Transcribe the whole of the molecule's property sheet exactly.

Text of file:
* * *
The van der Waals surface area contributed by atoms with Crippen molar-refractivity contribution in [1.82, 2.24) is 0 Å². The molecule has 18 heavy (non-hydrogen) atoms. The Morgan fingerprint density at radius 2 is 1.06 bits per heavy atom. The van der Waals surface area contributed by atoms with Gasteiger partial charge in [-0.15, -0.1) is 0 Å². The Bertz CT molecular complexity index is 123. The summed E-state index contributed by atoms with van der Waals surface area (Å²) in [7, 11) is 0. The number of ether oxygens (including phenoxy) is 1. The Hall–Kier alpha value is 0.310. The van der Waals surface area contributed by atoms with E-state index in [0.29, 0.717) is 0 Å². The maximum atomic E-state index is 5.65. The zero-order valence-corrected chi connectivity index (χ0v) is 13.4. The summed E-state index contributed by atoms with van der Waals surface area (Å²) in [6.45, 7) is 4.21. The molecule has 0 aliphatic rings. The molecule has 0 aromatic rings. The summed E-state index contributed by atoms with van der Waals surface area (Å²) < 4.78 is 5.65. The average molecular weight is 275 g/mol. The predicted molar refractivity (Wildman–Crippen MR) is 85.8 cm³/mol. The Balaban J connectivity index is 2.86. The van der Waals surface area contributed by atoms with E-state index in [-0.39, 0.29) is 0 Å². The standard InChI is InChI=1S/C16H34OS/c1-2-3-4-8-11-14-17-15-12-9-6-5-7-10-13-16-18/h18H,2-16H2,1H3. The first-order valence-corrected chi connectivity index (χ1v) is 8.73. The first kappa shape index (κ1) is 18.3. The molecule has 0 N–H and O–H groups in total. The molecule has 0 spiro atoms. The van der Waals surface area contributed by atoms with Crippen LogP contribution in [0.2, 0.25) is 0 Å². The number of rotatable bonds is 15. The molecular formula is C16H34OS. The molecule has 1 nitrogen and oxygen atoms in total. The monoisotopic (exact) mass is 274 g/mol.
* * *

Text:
The van der Waals surface area contributed by atoms with Crippen molar-refractivity contribution in [1.82, 2.24) is 0 Å². The molecule has 18 heavy (non-hydrogen) atoms. The Morgan fingerprint density at radius 2 is 1.06 bits per heavy atom. The van der Waals surface area contributed by atoms with Gasteiger partial charge in [-0.15, -0.1) is 0 Å². The Bertz CT molecular complexity index is 123. The summed E-state index contributed by atoms with van der Waals surface area (Å²) in [7, 11) is 0. The number of ether oxygens (including phenoxy) is 1. The Hall–Kier alpha value is 0.310. The van der Waals surface area contributed by atoms with E-state index in [0.29, 0.717) is 0 Å². The maximum atomic E-state index is 5.65. The zero-order valence-corrected chi connectivity index (χ0v) is 13.4. The summed E-state index contributed by atoms with van der Waals surface area (Å²) in [6.45, 7) is 4.21. The molecule has 0 aliphatic rings. The molecule has 0 aromatic rings. The summed E-state index contributed by atoms with van der Waals surface area (Å²) < 4.78 is 5.65. The average molecular weight is 275 g/mol. The predicted molar refractivity (Wildman–Crippen MR) is 85.8 cm³/mol. The Balaban J connectivity index is 2.86. The van der Waals surface area contributed by atoms with E-state index in [-0.39, 0.29) is 0 Å². The standard InChI is InChI=1S/C16H34OS/c1-2-3-4-8-11-14-17-15-12-9-6-5-7-10-13-16-18/h18H,2-16H2,1H3. The first-order valence-corrected chi connectivity index (χ1v) is 8.73. The first kappa shape index (κ1) is 18.3. The molecule has 0 N–H and O–H groups in total. The molecule has 0 spiro atoms. The van der Waals surface area contributed by atoms with Crippen LogP contribution in [0.2, 0.25) is 0 Å². The number of rotatable bonds is 15. The molecular formula is C16H34OS. The molecule has 1 nitrogen and oxygen atoms in total. The monoisotopic (exact) mass is 274 g/mol.